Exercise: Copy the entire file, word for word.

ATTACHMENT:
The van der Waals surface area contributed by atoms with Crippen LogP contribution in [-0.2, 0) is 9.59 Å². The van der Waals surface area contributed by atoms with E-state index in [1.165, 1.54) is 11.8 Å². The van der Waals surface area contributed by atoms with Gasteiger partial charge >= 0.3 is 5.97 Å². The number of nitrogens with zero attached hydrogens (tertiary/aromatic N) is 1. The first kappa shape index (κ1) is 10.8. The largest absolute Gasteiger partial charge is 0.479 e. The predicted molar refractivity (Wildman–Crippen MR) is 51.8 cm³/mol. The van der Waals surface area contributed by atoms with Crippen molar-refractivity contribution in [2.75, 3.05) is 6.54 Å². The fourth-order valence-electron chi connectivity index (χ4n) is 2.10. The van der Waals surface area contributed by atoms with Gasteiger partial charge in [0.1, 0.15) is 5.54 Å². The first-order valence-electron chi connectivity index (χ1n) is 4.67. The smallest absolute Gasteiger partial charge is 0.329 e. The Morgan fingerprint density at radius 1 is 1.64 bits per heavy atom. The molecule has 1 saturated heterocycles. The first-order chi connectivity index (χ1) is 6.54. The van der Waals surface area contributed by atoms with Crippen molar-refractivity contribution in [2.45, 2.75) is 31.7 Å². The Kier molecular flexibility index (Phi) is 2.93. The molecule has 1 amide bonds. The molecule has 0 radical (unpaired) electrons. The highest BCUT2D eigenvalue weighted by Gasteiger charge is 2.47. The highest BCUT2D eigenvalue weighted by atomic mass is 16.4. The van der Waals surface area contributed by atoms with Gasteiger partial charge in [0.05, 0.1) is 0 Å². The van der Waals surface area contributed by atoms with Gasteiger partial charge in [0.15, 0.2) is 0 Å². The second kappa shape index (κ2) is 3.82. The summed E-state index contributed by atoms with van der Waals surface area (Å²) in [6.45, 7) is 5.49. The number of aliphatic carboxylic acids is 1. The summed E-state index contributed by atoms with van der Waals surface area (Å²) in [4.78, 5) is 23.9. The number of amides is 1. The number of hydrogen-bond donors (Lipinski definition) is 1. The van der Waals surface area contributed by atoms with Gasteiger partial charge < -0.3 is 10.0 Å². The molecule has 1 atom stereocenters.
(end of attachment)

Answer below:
The van der Waals surface area contributed by atoms with Crippen LogP contribution in [-0.2, 0) is 9.59 Å². The van der Waals surface area contributed by atoms with E-state index in [1.165, 1.54) is 11.8 Å². The van der Waals surface area contributed by atoms with Gasteiger partial charge >= 0.3 is 5.97 Å². The number of nitrogens with zero attached hydrogens (tertiary/aromatic N) is 1. The first kappa shape index (κ1) is 10.8. The largest absolute Gasteiger partial charge is 0.479 e. The predicted molar refractivity (Wildman–Crippen MR) is 51.8 cm³/mol. The van der Waals surface area contributed by atoms with Crippen molar-refractivity contribution in [2.75, 3.05) is 6.54 Å². The fourth-order valence-electron chi connectivity index (χ4n) is 2.10. The van der Waals surface area contributed by atoms with Gasteiger partial charge in [0.1, 0.15) is 5.54 Å². The first-order valence-electron chi connectivity index (χ1n) is 4.67. The smallest absolute Gasteiger partial charge is 0.329 e. The Morgan fingerprint density at radius 1 is 1.64 bits per heavy atom. The molecule has 1 saturated heterocycles. The first-order chi connectivity index (χ1) is 6.54. The van der Waals surface area contributed by atoms with Crippen molar-refractivity contribution in [2.45, 2.75) is 31.7 Å². The Kier molecular flexibility index (Phi) is 2.93. The molecule has 1 amide bonds. The molecule has 0 radical (unpaired) electrons. The highest BCUT2D eigenvalue weighted by Gasteiger charge is 2.47. The highest BCUT2D eigenvalue weighted by atomic mass is 16.4. The van der Waals surface area contributed by atoms with Gasteiger partial charge in [0.05, 0.1) is 0 Å². The van der Waals surface area contributed by atoms with Gasteiger partial charge in [0.15, 0.2) is 0 Å². The second kappa shape index (κ2) is 3.82. The summed E-state index contributed by atoms with van der Waals surface area (Å²) in [6.45, 7) is 5.49. The number of aliphatic carboxylic acids is 1. The summed E-state index contributed by atoms with van der Waals surface area (Å²) in [4.78, 5) is 23.9. The number of amides is 1. The number of hydrogen-bond donors (Lipinski definition) is 1. The van der Waals surface area contributed by atoms with Gasteiger partial charge < -0.3 is 10.0 Å². The molecule has 1 atom stereocenters.